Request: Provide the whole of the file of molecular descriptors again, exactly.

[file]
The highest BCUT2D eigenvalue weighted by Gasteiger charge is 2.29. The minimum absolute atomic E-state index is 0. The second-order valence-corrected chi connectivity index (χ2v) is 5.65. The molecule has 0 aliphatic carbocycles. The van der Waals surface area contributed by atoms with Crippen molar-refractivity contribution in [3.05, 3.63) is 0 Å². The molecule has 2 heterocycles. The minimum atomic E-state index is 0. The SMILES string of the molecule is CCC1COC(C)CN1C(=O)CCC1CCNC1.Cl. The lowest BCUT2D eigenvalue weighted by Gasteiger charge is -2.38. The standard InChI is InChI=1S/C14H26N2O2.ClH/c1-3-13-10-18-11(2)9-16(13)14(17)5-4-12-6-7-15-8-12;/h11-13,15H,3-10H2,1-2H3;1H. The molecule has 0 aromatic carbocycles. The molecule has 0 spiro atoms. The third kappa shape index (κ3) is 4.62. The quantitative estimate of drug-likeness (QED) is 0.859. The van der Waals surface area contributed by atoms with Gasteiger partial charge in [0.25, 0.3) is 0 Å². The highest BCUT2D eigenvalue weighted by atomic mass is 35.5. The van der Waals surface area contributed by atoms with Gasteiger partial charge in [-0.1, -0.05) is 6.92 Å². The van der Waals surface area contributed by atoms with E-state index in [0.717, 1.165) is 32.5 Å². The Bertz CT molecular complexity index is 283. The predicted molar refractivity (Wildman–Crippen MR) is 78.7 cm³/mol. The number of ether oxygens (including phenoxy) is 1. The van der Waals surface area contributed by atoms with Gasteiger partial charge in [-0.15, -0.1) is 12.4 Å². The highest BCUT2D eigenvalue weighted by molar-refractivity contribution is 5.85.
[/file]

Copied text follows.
The highest BCUT2D eigenvalue weighted by Gasteiger charge is 2.29. The minimum absolute atomic E-state index is 0. The second-order valence-corrected chi connectivity index (χ2v) is 5.65. The molecule has 0 aliphatic carbocycles. The van der Waals surface area contributed by atoms with Crippen molar-refractivity contribution in [3.05, 3.63) is 0 Å². The molecule has 2 heterocycles. The minimum atomic E-state index is 0. The SMILES string of the molecule is CCC1COC(C)CN1C(=O)CCC1CCNC1.Cl. The lowest BCUT2D eigenvalue weighted by Gasteiger charge is -2.38. The standard InChI is InChI=1S/C14H26N2O2.ClH/c1-3-13-10-18-11(2)9-16(13)14(17)5-4-12-6-7-15-8-12;/h11-13,15H,3-10H2,1-2H3;1H. The molecule has 0 aromatic carbocycles. The molecule has 0 spiro atoms. The third kappa shape index (κ3) is 4.62. The quantitative estimate of drug-likeness (QED) is 0.859. The van der Waals surface area contributed by atoms with Gasteiger partial charge in [0.25, 0.3) is 0 Å². The highest BCUT2D eigenvalue weighted by atomic mass is 35.5. The van der Waals surface area contributed by atoms with Gasteiger partial charge in [-0.1, -0.05) is 6.92 Å². The van der Waals surface area contributed by atoms with E-state index in [0.717, 1.165) is 32.5 Å². The Bertz CT molecular complexity index is 283. The predicted molar refractivity (Wildman–Crippen MR) is 78.7 cm³/mol. The number of ether oxygens (including phenoxy) is 1. The van der Waals surface area contributed by atoms with Gasteiger partial charge in [-0.15, -0.1) is 12.4 Å². The highest BCUT2D eigenvalue weighted by molar-refractivity contribution is 5.85.